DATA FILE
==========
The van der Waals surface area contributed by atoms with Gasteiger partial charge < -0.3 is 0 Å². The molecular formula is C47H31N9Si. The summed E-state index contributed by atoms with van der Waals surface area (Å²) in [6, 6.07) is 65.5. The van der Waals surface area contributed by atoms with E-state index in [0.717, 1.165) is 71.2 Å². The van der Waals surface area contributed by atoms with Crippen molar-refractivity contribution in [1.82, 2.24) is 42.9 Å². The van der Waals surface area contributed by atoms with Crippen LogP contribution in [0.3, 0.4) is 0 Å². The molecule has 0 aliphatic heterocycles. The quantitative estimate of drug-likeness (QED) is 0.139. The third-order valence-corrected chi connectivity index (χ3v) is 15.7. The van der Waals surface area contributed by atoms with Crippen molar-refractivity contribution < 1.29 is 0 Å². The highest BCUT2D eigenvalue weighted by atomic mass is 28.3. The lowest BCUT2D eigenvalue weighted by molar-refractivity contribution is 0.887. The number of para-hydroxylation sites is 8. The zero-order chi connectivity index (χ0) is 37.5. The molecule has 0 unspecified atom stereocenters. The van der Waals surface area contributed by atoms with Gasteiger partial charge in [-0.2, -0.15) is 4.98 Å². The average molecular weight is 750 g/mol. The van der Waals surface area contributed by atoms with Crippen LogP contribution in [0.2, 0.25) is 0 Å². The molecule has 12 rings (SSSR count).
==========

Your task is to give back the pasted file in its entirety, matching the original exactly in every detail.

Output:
The van der Waals surface area contributed by atoms with Gasteiger partial charge < -0.3 is 0 Å². The molecular formula is C47H31N9Si. The summed E-state index contributed by atoms with van der Waals surface area (Å²) in [6, 6.07) is 65.5. The van der Waals surface area contributed by atoms with E-state index in [0.717, 1.165) is 71.2 Å². The van der Waals surface area contributed by atoms with Crippen molar-refractivity contribution in [1.82, 2.24) is 42.9 Å². The van der Waals surface area contributed by atoms with Crippen LogP contribution in [0.3, 0.4) is 0 Å². The molecule has 0 aliphatic heterocycles. The quantitative estimate of drug-likeness (QED) is 0.139. The third-order valence-corrected chi connectivity index (χ3v) is 15.7. The van der Waals surface area contributed by atoms with Crippen molar-refractivity contribution < 1.29 is 0 Å². The highest BCUT2D eigenvalue weighted by atomic mass is 28.3. The lowest BCUT2D eigenvalue weighted by molar-refractivity contribution is 0.887. The number of para-hydroxylation sites is 8. The zero-order chi connectivity index (χ0) is 37.5. The molecule has 0 unspecified atom stereocenters. The van der Waals surface area contributed by atoms with Gasteiger partial charge in [-0.2, -0.15) is 4.98 Å². The average molecular weight is 750 g/mol. The van der Waals surface area contributed by atoms with Crippen LogP contribution in [0.2, 0.25) is 0 Å². The molecule has 12 rings (SSSR count).